RESIDENTS of a North Yorkshire village have been told they will have to pay for a Sky satellite dish if they want to carry on watching television in the digital era.

Villagers in Thixendale, which nestles in a steep-sided valley in the Yorkshire Wolds, near Stamford Bridge, has relied for years for its TV reception on a special aerial on a hillside overlooking the village, put up by a group of residents.

The aerial gave a signal to homes which had previously been without one because of the hills, and villagers paid an annual fee towards its maintenance and other costs.

But now a letter has gone out to householders telling them that the service will be switched off on November 1.

The letter, headed Fuzzy Lines, says: "Normally, we would be warning you that we will be after your money again - the good news is that we're not, but the bad news is that the TV system will be switched off on the morning of November 1.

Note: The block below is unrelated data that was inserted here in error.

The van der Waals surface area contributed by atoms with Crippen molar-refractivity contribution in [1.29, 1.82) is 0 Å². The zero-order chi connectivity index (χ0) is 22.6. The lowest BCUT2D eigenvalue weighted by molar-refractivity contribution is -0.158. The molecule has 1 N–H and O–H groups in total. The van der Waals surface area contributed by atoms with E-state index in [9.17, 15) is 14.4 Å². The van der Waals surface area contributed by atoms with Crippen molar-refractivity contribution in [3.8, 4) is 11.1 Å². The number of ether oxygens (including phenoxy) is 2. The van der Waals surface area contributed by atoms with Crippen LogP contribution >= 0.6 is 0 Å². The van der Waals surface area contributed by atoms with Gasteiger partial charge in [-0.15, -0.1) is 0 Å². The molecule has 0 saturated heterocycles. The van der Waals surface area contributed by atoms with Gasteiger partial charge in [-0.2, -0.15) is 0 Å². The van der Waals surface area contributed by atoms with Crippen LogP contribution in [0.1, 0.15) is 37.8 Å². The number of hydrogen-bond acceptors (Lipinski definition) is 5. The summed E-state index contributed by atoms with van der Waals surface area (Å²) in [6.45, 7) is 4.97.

"So you have a month to sort out an alternative means of watching your particular televisual favourites."

The letter said residents had two options - either pay a monthly subscription fee to Sky or make a £150 one-off payment to Sky for a "Freesat" service.

It ended: "This is the last Fuzzy Lines - thank you to everybody for your help and support down the years."

Parish council clerk Lynne Boyes said that the aerial only delivered an analogue signal, and would be no use when a digital TV service was introduced in the area in the next few years.

She said the aerial could not be upgraded and it had been decided to switch it off this autumn.

She added that some villagers already had Sky, meaning that fewer people were willing to pay the annual fee, although some did not have Sky. "I don't think some are that happy but there's no other option," she said.

Back in the 1990s, Thixendale briefly hit national fame as "the village with no TV," after the national media picked up on the fact that many villagers could not get a signal prior to the erection of the hillside aerial.